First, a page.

In other words, this all depends on what glass you already have and what you are shooting. For landscape/portraits/still-lifes, the 5D is a no-brainer so long as long as you have the glass for it. However, for action/wildlife, the 60D wins in heartbeat. You probably shoot a mix, so picking between the two will be a bit difficult.
     
  18. I presume you mean the Canon 5D....I've never heard of a 5D Classic so I don't think there was a special release.
    It depends on what you're after. The 60D will provide higher resolution, pretty much equal dynamic range, better AF, higher frame rate, live view, HD Video, better LCD and allows access to a larger array of lenses.
    About the only advantage you'll get with the 5D is a shallower DOF, which can sometimes be useful in portraiture. If you're doing landscape work, then you can obtain higher resolution prints from the 60D. Despite what some people claim, the 60D / 7D provides higher resolution than the 5D regardless of the 5D having a FF sensor. The subject of resolution is not open to debate as tests prove the point. I've made large prints from both....no contest....the 60D wins.
    Finally, the 60D new, with warranty, will run you the same or less than that used 5D with some miles on the shutter.
     
  19. Sarah's original question is actually the right one.
    Generally full frame cameras are better suited for wideangle photography, like architecture and landscapes, and crop bodies are better suited for telephoto photography, like sports and wildlife.
    My preference is to have one of each which I did for four years. However, I just sold both bodies to get one 5D II. Full frame is more important to me and I could not pass on the price. It performs well enough to get me through a year of sports as well, until I can justify a used 50D or 7D to go with it.
    So, which end of the photographic spectrum is more important to you?
     
  20. The 7D looks like the superior camera to me. The 5D is ancient tech, even if the sensor is bigger.
     
  21. I sold my 40D, and bought a 5D. I do not regret the decision, because I am into landscapes and portrait work. I find I get better details with my 5D than I did with my 40D. Like most people are saying, it depends what you shoot. If you shoot wide you want to look at the 5D. If you shoot sports and nature stuff, you would want a 60D/ 7D. I cannot express how much I enjoy the shallow depth of field that you get with the 5D. If you are considering portraiture, then i would definitely get the 5D. As far as prices in Canada, I saw a used 5D in a local camera store with fairly low shutter actuations, and it was prices at $750. To me that is a great price. I have also heard that full frame cameras lend themselves better to long exposure work as well. I love shooting long exposures, and find they have been coming out better on my 5D than they did on my 40D. Good luck.
     
  22. The original 5D is a fine camera that can deliver superb results. Only downside is the rear screen kinda sucks. Especially compared to late model camera.
     
  23. What counts for me is the optical quality, not so much the mechanics of the body​
    Neither has any optics at all (except of course for the VF). In either case the optical quality of the lenses will matter, probably far more than the camera body.
    OTOH, perhaps you DO mean the VF, in that case, the 5D is the clearly superior choice ;-)
     
  24. I have a 7D. I wouldn't have a 5D if it was a gift.
     
  25. horses for causes.​
    "courses"
     
  26. 5D is a plastic camera inside so if you buy it used you never know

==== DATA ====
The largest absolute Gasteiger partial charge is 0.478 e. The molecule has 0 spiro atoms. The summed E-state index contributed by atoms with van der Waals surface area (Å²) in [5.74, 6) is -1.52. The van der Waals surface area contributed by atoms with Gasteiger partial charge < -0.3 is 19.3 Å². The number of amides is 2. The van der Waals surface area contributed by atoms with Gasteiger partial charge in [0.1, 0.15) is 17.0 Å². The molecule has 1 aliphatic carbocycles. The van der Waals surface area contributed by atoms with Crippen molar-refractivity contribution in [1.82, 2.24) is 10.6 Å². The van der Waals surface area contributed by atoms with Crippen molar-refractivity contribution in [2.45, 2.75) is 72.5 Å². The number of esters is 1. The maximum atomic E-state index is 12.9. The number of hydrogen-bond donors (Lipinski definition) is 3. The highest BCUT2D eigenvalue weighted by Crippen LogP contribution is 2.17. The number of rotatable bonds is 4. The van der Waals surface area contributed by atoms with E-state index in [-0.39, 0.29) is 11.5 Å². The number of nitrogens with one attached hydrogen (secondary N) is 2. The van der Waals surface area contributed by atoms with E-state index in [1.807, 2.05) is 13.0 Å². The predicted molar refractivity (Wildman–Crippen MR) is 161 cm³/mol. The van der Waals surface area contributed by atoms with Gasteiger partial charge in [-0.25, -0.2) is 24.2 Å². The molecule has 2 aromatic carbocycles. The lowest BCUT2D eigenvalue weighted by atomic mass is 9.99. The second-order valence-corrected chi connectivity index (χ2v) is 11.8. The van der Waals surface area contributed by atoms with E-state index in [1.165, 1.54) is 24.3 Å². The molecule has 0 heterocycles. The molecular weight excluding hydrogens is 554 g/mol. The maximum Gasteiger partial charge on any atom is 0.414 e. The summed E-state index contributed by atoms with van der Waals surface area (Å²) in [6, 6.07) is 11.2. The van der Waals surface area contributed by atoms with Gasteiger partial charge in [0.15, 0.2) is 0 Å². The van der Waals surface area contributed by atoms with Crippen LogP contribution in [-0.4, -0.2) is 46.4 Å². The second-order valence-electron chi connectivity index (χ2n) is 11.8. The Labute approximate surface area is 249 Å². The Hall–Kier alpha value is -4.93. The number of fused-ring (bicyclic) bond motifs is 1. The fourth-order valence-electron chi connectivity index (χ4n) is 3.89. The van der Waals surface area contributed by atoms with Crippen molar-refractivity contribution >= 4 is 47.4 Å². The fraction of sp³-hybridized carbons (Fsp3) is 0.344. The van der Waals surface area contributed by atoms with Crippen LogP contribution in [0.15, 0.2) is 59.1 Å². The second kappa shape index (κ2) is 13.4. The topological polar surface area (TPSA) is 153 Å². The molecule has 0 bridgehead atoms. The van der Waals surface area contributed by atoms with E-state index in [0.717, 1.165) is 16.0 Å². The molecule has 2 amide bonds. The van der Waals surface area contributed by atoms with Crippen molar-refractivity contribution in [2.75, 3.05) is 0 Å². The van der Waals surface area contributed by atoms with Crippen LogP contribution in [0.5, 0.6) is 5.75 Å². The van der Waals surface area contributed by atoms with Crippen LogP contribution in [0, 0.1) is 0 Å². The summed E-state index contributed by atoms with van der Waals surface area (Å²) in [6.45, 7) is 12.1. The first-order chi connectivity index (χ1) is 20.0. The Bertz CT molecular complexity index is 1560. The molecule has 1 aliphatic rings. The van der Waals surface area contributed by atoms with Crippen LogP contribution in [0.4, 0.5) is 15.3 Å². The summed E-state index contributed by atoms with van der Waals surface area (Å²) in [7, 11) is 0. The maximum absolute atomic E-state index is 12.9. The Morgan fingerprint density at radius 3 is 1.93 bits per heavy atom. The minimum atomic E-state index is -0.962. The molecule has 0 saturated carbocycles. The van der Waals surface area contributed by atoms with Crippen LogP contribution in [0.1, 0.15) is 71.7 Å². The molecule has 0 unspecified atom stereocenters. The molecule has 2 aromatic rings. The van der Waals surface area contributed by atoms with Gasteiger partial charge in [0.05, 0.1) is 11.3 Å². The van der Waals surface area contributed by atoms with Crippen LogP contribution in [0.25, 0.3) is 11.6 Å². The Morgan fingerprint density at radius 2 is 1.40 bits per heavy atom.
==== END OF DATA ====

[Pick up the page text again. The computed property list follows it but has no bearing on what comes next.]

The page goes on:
when it is going to stop working.
     
  27. Either is capable of great IQ. The 5D doesn't do live view, auto iso, movies, or RAW+JPG. Its auto white balance sucks. For an old film guy like me, it's the perfect digital camera. For Today's Photographic Youth, I think it might be pretty frustrating.
     
  28. "I have a 7D. I wouldn't have a 5D if it was a gift."
    Really?
     
  29. The 5D is usable up to ISO 1600...​
    That's pretty high.
    The newer cameras also have a much better play-back screen than the one on the 5D, plus faster shutter speeds, better AF, Live View, Auto sensor cleaning etc.​
    All those things are mechanical, not optical. I'm more interested in dof control, low light capability, granulation, sharpness, color separation and dynamic range.
    If you want fast burst mode shooting, the 5D is not what you want.​
    Neither is a 60D or anything in the same or lower price range.
    On the other hand, if you want superb image quality mostly in the ISO 100 to 800 range...​

    Yes indeed!
    When shopping for a used camera, how do you check the shutter's lifespan? How much does it cost to replace a worn shutter?
     
  30. Charcoal, in another thread you said "I do own a digital full frame body with some lovely L glass". Is your question whether to sell that body and trade for a smaller-sensored body?​
    No, the question is whether a new generation crop camera outperforms an older generation full frame optically, not mechanically.
    Neither has any optics at all (except of course for the VF). In either case the optical quality of the lenses will matter, probably far more than the camera body.​
    Last time I tried some gear, the 50mm 1.8 on a full frame body outperformed an L lens on a crop body.
    Generally full frame cameras are better suited for wideangle photography, like architecture and landscapes, and crop bodies are better suited for telephoto photography, like sports and wildlife.​
    My photography is both wide and tele. Which body is better if you can only have one camera, a new 60D or a used 5D?
     
  31. This thread is getting sort of funny. OK, here you go, spoon-fed to you:
    DoF control: The 5D wins. Any full frame camera wins over any crop camera. It's explained in the useless article I wrote.
    Optics: Camera bodies do not have optics, other than the viewfinder. The 5D's viewfinder wins. This was explained in one of the responses you quote.
    Sharpness: Depends mostly on the lens. Explained in the useless article.